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Dancing and feasting, courtesy of DEBWE youth group

Dancers swirled around the ballroom in the Historic Holmes Theatre on Saturday at the first powwow amd feast put on by the DEBWE youth group of Detroit lakes. The group is aiming to replace the Anishinaabe Center by holding community gatherings and teaching people about native culture. Photo by - Nathan Bowe1 / 4
Sophie Rojas, 8 (in yellow) and Daiel Riche, 9 (in orange) of White Earth were among the dancers. Photo by - Nathan Bowe2 / 4
Looking at a homemade rocking horse were Lexis Star Rogers, 5 (in blue) and Lexie Skye-Rogers, 5, (in yellow) of White Earth. Photo by - Nathan Bowe3 / 4
A booth set up by a group dedicated to helping stray cats. Photo by - Nathan Bowe4 / 4

It might seem odd to describe a powwow as being cozy, but there was just a good, warm feeling coming from the Holmes Ballroom in the Detroit Lakes Community Center on Saturday.

Maybe it's because people weren't there for the money, they were there for the fellowship -- just like the old days before dancers and drum groups expected payouts for performing at powwows.

"Don't talk to me about money," said Bill Paulson of Naytahwaush, one of the organizers. "I don't ever want this to be about money."

Dancers showed up anyway, and so did three or four drum groups -- a circle of singers sitting around a single large drum.

"I really thank the local drums for coming," he added. "They just came to support us -- without them, there wouldn't be a powwow."

The drum groups were given an honorarium to pay for their travel expenses -- but they didn't know that until they showed up, Paulson said.

The three main organizers were Roxanne and Rob Fairbanks and Paulson -- the three are the driving force behind the DEBWE youth organization in Detroit Lakes, which formed in the spring of 2010. (Margaret Rousu, general manager of Niijii radio, is also active with the group).

DEBWE put on a maple syruping presentation in wooded land off Highway 59 in Detroit Lakes earlier this year.

"We're trying to take up the void that the Anishinaabe Center left behind," Paulson said.

It was their first powwow, and they were glad to see the White Earth Honor Guard show up.

"I didn't know they were coming until they showed up," Paulson said. "It was just awesome to see those flags come in."

Veterans are traditionally held in high esteem in native culture.

"At our powwows we always honor our veterans," Paulson said. "I haven't seen a powwow yet they (the Honor Guard) haven't made it to."

The Ballroom was done up right for the powwow, with hand-made blankets hanging across one wall, powwow garb hanging across another and native artwork on display against a third. Tables were set up around the edges, and the middle was left open for dancing.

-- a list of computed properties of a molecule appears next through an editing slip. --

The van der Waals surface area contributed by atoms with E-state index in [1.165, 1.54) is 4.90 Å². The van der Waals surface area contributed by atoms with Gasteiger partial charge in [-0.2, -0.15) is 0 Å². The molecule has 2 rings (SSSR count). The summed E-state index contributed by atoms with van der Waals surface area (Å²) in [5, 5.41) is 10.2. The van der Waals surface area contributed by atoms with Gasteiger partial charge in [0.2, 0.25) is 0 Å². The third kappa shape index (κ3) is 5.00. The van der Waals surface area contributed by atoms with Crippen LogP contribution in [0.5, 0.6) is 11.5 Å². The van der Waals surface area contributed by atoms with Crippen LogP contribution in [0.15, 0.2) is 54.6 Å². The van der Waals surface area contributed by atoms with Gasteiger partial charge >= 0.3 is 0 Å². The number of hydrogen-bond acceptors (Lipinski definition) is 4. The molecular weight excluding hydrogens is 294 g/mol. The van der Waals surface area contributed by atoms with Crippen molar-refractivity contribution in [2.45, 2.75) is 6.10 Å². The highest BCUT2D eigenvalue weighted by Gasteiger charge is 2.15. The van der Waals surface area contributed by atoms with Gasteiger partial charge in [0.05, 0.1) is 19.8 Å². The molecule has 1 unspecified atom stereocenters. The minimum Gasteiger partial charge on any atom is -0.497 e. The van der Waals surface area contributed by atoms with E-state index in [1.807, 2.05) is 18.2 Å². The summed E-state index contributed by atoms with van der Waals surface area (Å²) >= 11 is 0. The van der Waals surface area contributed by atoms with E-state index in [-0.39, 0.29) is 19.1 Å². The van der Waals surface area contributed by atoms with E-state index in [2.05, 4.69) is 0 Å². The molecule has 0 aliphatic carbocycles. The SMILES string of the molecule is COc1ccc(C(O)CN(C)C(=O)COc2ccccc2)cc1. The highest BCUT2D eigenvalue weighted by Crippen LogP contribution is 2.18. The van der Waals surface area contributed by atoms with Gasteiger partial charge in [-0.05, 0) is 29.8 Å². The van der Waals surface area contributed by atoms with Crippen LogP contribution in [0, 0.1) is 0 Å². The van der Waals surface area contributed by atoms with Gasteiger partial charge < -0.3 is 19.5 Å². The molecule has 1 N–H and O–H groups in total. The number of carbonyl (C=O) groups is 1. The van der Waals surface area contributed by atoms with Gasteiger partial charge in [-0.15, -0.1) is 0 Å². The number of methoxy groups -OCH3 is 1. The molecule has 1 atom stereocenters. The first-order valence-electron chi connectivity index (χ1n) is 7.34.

A feast was held that evening with turkey, venison, wild rice, beans and fry bread. That was followed by more dancing. The powwow started about noon and wrapped up in the middle evening hours.

The master of ceremonies was Ricky Smith of Callaway.

"He does a good job," Paulson said. "He has a lot of community pull behind him."

The powwow is for everyone, Paulson said.

"We invite not just the native community, but the whole community."

It was held on the Saturday following Thanksgiving, which seems to be a good time for it and will probably be repeated next year, Paulson said.

But they don't call it a Thanksgiving gathering.

Traditionally, Paulson said, "we feast six to eight times a year when we gather in social gatherings like this -- the drums come out, we have a meal, everyone has a blast, and people go back where they came from. Almost every time we gather will be a big feast meal. But we can't say this is the Thanksgiving because in our culture they're all Thanksgivings -- we're giving thanks all the time."

Door prizes were given out, and 20 handmade blankets were given away to veterans and elders and other honorees throughout the powwow.

Paulson said his brother-in-law made the blankets himself, taking about two straight weeks of sewing and using about $1,000 worth of donated material.

"When we gift a blanket, the spirit helps that person for up to one year and helps heal them," Paulson said. The healing blankets are specifically made for those facing death or hard times, he said. It's considered an honor to receive one.

Paulson said the community center was "very willing to work with us. The standard rates are very easy. We really appreciate everything they've done. We're looking at next year expanding out to do winter stories here, too."

"I think we'll continue the powwows," he added. "It's awesome to see it do as well as it did."

The philosophy of the group is "take your time, do something, do it well, and it will continue," he said.

"We do have a vision of having a place in Detroit Lakes for a youth center. But we're going to go that direction when it's time."

Paulson is active in Naytahwaush with a group of his own called Oshkaabewisag (Messenger), which puts on weeklong wild rice camps and other traditional camps. DEBWE is becoming active in those camps as well.

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